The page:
Bangladesh became free from the occupation after the sacrifice of more than thirty lakh Bengalis, the loss of honor of nearly four lakh mothers and sisters, and the destruction of the entire Bangladesh. However, the UN has not recognized this genocide and crimes against humanity committed against Bengalis by the Pakistani army, the most despicable in the history of human civilization. The main reason has been the internal politics of Bangladesh. Especially after the assassination of Bangabandhu on August 15, 1975, the governments of killer Khondaker Mushtaque, Generall Ziaur Rahman, General H M Ershad that seized power illegally were completely unwilling to talk about the ‘genocide’ and crimes against humanity of 1971. The government of Khaleda Zia was also unwilling to deal with the matter to trial the murderers of ‘genocide’. Since then, the prosecution of “genocide and anti-humanity” criminals has been stopped. The Indemnity Ordinance was promulgated to stop the trial of Bangabandhu’s murder. Along with this, naturally, the recognition of the genocide of 1971 by the World community became irrelevant to the military and civilian governments of Bangladesh at that time!

Adam Jones, a professor of Political Science at the University of British Columbias draws attention to the issue, saying, ‘In terms of comparative genocide research, the Bangladesh genocide is still, sadly, little known — something that I and a few others have tried to remedy to the best of our ability.’ This is a reflection of the marginal position of Bangladesh in the global system of power, which accounts for the lack of international interest and intervention at the time. While presenting his paper titled The Bangladeshi Genocide in Comparative Perspective”  on the eighteenth anniversary of the Liberation War Museum on March 22, 2014, Adam Jones further said ‘In comparative perspective, however, the Bangladesh genocide of 1971 was one of the most extreme and devastating genocides of the 20th century, killing three million people.’ 

The situation started to change after the Awami League came to power after winning the parliamentary elections. A fundamental change in Bangladesh’s “power relationship” with the international community was initiated. In 1996, the Awami League under the leadership of Sheikh Hasina, the daughter of Bangabandhu formed the government and the course began to change. The Indemnity Ordinance was repealed.Following the repeal of the Indemnity Ordinance, the trial of the killers of Bangabandhu began and accomplished, the International Criminal Tribunal was formed to try those guilty of war crimes and crimes against humanity. Some criminals have been tried and punished accordingly.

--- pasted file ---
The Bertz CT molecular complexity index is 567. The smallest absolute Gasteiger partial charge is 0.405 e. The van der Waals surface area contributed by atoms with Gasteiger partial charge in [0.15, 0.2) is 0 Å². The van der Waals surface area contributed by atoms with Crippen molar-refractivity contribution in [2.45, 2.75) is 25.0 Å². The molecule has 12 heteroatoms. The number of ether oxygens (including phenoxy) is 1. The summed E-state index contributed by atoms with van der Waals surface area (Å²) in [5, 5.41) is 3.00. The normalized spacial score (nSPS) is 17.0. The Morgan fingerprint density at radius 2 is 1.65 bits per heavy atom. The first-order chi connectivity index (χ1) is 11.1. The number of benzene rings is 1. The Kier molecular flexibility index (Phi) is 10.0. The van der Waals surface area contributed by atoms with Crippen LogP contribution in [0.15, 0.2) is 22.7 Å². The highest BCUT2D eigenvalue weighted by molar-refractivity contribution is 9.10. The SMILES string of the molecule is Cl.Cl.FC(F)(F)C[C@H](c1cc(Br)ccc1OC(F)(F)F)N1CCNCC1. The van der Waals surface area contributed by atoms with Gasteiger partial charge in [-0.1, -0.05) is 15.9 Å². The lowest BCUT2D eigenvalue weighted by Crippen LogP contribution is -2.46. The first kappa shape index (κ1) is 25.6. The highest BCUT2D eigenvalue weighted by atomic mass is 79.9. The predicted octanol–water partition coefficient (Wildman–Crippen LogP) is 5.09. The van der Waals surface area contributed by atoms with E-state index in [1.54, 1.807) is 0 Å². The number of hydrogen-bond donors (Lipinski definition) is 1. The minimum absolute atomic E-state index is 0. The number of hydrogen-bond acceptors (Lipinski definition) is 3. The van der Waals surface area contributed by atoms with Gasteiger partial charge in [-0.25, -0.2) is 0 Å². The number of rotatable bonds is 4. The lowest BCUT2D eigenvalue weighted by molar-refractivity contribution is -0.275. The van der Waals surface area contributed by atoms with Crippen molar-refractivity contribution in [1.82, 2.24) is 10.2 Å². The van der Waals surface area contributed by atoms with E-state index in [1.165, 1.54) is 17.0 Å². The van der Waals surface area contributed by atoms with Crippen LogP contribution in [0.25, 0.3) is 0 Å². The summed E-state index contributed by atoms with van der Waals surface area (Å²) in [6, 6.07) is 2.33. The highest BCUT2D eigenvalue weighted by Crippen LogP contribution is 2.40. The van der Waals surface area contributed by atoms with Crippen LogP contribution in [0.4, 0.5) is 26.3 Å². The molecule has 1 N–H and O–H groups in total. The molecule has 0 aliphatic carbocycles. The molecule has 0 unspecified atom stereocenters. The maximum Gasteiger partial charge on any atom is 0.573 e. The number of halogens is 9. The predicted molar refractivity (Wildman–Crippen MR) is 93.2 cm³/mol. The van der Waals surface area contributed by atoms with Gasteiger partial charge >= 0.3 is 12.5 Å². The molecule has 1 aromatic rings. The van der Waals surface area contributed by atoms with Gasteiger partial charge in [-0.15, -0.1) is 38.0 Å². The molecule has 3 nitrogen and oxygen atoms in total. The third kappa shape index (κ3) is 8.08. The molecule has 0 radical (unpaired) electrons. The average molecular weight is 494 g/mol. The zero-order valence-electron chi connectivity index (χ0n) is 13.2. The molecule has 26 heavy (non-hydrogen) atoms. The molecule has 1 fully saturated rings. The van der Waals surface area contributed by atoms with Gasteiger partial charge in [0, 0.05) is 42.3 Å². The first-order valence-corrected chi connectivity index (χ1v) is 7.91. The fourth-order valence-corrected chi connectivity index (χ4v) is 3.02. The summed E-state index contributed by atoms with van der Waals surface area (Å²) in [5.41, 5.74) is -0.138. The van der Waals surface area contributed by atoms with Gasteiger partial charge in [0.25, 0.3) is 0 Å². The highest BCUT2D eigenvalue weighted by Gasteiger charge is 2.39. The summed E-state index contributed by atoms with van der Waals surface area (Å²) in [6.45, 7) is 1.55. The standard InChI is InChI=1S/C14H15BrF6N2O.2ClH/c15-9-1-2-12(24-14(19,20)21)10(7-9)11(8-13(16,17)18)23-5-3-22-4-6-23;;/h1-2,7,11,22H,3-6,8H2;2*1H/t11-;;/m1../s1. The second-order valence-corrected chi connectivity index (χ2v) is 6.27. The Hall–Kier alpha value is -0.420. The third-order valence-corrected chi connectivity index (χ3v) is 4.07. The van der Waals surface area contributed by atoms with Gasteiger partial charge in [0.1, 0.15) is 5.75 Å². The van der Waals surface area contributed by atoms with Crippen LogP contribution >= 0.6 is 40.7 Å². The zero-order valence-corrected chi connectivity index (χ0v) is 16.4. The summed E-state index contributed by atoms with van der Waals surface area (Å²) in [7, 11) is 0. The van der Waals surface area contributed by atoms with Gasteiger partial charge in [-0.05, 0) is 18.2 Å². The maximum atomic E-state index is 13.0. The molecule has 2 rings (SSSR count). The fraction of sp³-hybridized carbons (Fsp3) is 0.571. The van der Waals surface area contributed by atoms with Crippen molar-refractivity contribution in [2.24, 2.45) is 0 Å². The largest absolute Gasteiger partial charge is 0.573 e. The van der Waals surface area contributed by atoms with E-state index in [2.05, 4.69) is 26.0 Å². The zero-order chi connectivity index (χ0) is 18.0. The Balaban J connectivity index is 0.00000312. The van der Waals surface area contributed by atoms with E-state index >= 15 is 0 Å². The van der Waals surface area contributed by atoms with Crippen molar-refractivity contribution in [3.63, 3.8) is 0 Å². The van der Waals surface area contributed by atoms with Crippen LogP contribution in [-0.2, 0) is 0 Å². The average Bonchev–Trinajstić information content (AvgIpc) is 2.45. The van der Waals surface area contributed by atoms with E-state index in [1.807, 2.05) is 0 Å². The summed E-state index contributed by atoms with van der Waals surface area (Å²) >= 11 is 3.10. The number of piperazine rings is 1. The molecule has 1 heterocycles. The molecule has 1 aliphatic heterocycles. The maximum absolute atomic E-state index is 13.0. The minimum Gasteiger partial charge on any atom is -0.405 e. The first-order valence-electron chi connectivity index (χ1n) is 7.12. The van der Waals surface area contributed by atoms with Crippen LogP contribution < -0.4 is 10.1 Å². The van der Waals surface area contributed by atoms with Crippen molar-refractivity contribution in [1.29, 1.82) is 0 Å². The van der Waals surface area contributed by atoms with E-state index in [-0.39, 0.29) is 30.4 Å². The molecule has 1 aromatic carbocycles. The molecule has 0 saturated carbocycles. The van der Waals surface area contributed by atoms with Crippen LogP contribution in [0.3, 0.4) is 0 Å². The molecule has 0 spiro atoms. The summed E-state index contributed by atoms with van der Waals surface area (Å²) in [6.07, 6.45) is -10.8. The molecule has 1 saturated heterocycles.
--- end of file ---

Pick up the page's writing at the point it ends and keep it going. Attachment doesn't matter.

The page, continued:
Later on, the Bangladesh Jatiya Sangsad on 11 March, 2017 unanimously called on the United Nations to recognize March 25 as Genocide Day. In 2021, Tawhid Reza Noor, son of martyred journalist Siraj Uddin Hussain, wrote a letter to the Lemkin Institute and Genocide Watch requesting them to acknowledge the 1971 genocide in Bangladesh. These organizations have responded positively. In addition, the Bangladesh Liberation War Museum requested the International Coalition of Sites of Conscience to publish their statement of recognition of the 1971 genocide in Bangladesh. In 2021 and 2022, three US organizations, the Lemkin Institute for Genocide Prevention, Genocide Watch, and the International Coalition of Sites of Conscience, recognized the atrocities committed by the Pakistani occupation forces and their allies during the 1971 Bangladesh Liberation War as ‘genocide’. Accordingly, international support was further accelerated by the recognition of the 1971 massacre of Bengalis by the Pakistani occupation forces as a ‘genocide’. 

In an international conference held at Dhaka University in May 2023 on achieving international recognition of the genocide committed in Bangladesh in 1971, the European delegates expressed the opinion that the genocide committed by Pakistanis in Bangladesh during the Liberation War in 1971 should not wait too long to get international recognition. They then expressed hope that, “this recognition will be available within the next few years.”

International recognition of the ‘genocide’ committed by Pakistan in 1971 to annihilate Bengalis is now going to get international recognition after more than fifty years. The increase of Bangladesh’s ‘power and prestige’ at the international arena is related to this situation. Bangladesh has now been promoted from the list of least developed countries to the status of a developing country. Besides, Bangladesh is now recognised as a role model for development in the world.  On the other hand, the status of Pakistan, the defeated power in the 1971 liberation war and the perpetrator of genocide, is now on the decline.

Prominent personalities of Pakistan dream of making their country like Bangladesh. They expect the leadership of a leader like Bangabandhu’s daughter Sheikh Hasina. In this situation, Bangladesh’s “power and dignity” at the international and regional level is in the direction of improvement. Therefore, Bangladesh’s request is also accepted by the World community with respect. Earlier, in response to the request of Bangladesh, the memorable day of Bangladesh’s Language Movement, 21 February was recognized as International Mother Language Day by the UNESCO. In the near future, as per the request of Bangladesh, the 1971 genocide will be recognized internationally and according to the proposal of the Bangladesh Jatiya Sangsad, the United Nations will recognize March 25 as International Genocide Day.

Professor Dr. Arun Kumar Goswami

Professor Dr. Arun Kumar Goswami, Director, Centre for South Asian Studies(CSAS), Dhaka; Former Dean, Faculty of Social Science and Former Chairman, Department of Political Science, Jagannath University, Dhaka.